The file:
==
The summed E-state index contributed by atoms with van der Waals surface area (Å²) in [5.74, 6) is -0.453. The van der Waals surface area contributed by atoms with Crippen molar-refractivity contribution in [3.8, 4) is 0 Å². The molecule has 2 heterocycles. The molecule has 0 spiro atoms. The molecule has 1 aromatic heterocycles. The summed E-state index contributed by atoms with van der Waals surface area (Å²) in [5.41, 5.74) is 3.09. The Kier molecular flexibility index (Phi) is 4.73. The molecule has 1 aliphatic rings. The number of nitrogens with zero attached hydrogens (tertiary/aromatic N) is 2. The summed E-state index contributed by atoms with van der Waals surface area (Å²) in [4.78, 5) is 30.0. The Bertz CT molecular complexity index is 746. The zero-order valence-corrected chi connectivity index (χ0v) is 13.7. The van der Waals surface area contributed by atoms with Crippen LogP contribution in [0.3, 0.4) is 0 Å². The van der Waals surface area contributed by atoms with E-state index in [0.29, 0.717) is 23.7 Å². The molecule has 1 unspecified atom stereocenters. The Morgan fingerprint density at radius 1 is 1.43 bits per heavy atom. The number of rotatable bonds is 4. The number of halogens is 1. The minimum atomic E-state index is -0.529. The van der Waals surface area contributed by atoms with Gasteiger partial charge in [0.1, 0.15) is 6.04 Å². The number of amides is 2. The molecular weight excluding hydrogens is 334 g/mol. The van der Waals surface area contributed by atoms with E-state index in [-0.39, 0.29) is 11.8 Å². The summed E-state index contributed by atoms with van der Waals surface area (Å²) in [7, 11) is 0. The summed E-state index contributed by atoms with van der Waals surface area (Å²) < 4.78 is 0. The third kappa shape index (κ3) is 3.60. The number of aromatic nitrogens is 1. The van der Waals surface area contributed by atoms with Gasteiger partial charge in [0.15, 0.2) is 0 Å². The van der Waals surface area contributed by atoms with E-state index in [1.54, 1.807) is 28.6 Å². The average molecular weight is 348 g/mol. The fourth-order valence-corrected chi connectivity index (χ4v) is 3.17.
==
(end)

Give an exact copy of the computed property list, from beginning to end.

The summed E-state index contributed by atoms with van der Waals surface area (Å²) in [5.74, 6) is -0.453. The van der Waals surface area contributed by atoms with Crippen molar-refractivity contribution in [3.8, 4) is 0 Å². The molecule has 2 heterocycles. The molecule has 0 spiro atoms. The molecule has 1 aromatic heterocycles. The summed E-state index contributed by atoms with van der Waals surface area (Å²) in [5.41, 5.74) is 3.09. The Kier molecular flexibility index (Phi) is 4.73. The molecule has 1 aliphatic rings. The number of nitrogens with zero attached hydrogens (tertiary/aromatic N) is 2. The summed E-state index contributed by atoms with van der Waals surface area (Å²) in [4.78, 5) is 30.0. The Bertz CT molecular complexity index is 746. The zero-order valence-corrected chi connectivity index (χ0v) is 13.7. The van der Waals surface area contributed by atoms with Crippen LogP contribution in [0.3, 0.4) is 0 Å². The van der Waals surface area contributed by atoms with E-state index in [0.29, 0.717) is 23.7 Å². The molecule has 1 unspecified atom stereocenters. The Morgan fingerprint density at radius 1 is 1.43 bits per heavy atom. The number of rotatable bonds is 4. The number of halogens is 1. The minimum atomic E-state index is -0.529. The van der Waals surface area contributed by atoms with Gasteiger partial charge in [0.1, 0.15) is 6.04 Å². The number of amides is 2. The molecular weight excluding hydrogens is 334 g/mol. The van der Waals surface area contributed by atoms with E-state index in [-0.39, 0.29) is 11.8 Å². The summed E-state index contributed by atoms with van der Waals surface area (Å²) in [7, 11) is 0. The summed E-state index contributed by atoms with van der Waals surface area (Å²) < 4.78 is 0. The third kappa shape index (κ3) is 3.60. The number of aromatic nitrogens is 1. The van der Waals surface area contributed by atoms with Gasteiger partial charge in [0.15, 0.2) is 0 Å². The van der Waals surface area contributed by atoms with E-state index in [1.54, 1.807) is 28.6 Å². The average molecular weight is 348 g/mol. The fourth-order valence-corrected chi connectivity index (χ4v) is 3.17.